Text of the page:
Lockheed Martin Tests Long-Range Anti-Ship Missiles for Super Hornet Requirement
ORLANDO, Fla. – Lockheed Martin announced on Wednesday it has successfully fired two production representative Long-Range Anti-Ship Missiles (LRASMs) from a U.S. Air Force B-1B.
In the event over the Sea Range at Point Mugu, California, a U.S. Air Force B-1B from Dyess Air Force Base, Texas, released the pair of LRASMs. The missiles navigated through all planned waypoints, transitioned to mid-course guidance and flew toward the moving maritime target using inputs from the onboard sensors. The missiles then positively identified the intended target and impacted succesfully.
“The success of this second dual-LRASM test event speaks volumes,” said David Helsel, LRASM director at Lockheed Martin Missiles and Fire Control. “As LRASM moves toward early operational fielding for the U.S. Air Force and U.S. Navy, the weapon system continues to demonstrate critical capabilities that our warfighter needs.”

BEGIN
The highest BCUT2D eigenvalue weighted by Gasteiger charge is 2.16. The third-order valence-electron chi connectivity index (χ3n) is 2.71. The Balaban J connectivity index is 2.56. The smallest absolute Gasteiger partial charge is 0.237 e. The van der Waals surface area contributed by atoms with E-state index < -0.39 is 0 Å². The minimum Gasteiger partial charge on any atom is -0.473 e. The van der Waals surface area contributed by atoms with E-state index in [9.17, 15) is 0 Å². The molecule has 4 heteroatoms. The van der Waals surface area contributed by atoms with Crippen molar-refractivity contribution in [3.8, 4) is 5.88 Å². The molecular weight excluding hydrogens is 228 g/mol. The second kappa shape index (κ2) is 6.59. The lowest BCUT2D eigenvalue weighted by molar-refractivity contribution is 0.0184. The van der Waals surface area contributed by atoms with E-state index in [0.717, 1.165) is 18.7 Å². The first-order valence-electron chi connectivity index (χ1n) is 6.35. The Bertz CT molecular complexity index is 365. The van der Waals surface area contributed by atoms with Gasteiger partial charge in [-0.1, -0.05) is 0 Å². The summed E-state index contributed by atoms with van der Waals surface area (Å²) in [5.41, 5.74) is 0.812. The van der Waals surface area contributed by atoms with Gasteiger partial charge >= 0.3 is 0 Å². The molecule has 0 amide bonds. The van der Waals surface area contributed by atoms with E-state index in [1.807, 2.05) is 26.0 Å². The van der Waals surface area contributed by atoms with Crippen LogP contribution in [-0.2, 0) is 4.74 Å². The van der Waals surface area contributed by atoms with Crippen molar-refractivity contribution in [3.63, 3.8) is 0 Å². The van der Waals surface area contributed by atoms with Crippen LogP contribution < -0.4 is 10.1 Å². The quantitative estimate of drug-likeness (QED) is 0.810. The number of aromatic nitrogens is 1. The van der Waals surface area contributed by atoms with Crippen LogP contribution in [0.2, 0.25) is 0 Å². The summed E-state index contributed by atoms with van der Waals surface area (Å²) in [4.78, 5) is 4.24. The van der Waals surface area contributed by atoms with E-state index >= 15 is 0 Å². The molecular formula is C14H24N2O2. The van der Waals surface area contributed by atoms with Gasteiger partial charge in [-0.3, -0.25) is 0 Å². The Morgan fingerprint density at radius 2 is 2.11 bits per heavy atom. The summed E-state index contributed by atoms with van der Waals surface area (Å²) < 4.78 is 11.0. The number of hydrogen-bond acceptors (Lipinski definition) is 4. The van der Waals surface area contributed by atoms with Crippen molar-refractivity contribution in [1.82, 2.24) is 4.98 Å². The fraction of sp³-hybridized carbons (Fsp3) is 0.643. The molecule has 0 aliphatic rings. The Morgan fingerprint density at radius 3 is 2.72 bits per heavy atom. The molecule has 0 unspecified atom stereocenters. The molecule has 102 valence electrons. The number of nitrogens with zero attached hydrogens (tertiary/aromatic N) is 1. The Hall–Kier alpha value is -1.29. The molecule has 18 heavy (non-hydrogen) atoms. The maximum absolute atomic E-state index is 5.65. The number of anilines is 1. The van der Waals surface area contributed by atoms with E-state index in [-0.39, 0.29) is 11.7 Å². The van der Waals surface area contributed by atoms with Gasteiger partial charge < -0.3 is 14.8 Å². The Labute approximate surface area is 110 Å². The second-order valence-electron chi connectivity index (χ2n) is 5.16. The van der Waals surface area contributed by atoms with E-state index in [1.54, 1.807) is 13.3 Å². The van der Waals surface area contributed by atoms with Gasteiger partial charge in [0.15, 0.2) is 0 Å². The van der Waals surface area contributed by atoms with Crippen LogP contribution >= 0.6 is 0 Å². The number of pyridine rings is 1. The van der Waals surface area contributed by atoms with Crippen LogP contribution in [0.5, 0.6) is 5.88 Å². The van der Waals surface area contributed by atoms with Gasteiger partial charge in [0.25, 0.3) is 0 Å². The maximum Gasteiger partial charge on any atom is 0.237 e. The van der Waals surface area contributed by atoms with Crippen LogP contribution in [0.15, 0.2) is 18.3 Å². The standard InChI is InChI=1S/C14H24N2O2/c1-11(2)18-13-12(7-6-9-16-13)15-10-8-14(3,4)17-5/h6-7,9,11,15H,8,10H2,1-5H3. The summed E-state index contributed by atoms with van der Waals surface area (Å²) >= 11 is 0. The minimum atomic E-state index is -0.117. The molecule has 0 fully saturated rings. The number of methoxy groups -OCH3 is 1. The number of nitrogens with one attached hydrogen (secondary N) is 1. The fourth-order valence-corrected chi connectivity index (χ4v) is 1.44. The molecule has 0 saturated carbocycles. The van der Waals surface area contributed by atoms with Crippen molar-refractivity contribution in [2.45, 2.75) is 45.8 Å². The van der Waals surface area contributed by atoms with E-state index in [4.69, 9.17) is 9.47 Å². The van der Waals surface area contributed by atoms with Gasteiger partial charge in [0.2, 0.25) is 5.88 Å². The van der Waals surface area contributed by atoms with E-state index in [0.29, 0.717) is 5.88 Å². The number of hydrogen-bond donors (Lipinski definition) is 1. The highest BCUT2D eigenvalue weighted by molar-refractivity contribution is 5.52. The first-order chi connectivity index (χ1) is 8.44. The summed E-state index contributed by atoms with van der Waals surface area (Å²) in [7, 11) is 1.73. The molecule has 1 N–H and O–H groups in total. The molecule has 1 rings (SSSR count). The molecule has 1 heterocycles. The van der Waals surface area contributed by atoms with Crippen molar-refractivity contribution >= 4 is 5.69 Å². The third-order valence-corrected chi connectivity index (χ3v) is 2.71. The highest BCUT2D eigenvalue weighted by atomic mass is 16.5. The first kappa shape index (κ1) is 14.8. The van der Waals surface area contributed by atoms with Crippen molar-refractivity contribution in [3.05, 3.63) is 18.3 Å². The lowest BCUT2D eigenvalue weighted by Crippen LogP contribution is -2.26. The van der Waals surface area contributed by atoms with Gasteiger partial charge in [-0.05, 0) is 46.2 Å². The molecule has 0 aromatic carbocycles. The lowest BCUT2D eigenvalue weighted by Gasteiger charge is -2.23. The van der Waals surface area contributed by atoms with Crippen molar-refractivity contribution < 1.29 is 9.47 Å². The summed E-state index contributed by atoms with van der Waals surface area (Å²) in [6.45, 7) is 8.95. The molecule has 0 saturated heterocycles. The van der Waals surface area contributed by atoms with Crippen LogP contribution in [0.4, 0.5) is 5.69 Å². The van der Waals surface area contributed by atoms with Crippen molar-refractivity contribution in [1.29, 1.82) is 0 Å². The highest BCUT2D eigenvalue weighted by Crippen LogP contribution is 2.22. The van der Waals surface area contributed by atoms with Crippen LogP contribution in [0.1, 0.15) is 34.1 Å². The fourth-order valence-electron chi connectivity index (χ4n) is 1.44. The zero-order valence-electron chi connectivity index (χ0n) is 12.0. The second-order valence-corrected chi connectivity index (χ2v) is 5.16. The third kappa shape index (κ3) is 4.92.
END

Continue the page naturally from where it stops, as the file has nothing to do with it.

LRASM is designed to detect and destroy specific targets within groups of ships by employing advanced technologies that reduce dependence on intelligence, surveillance and reconnaissance platforms; network links; and GPS navigation in contested environments. Lockheed Martin says the LRASM will play “a significant role” in ensuring military access to operate in open ocean, due to its enhanced ability to discriminate and conduct tactical engagements from extended ranges.
LRASM is a precision-guided, anti-ship standoff missile based on the Joint Air-to-Surface Standoff Missile – Extended Range. The air-launched variant provides an early operational capability for the U.S. Navy’s offensive anti-surface warfare Increment I requirement to be integrated onboard the U.S. Air Force’s B-1B in 2018 and on the U.S. Navy’s F/A-18E/F Super Hornet in 2019.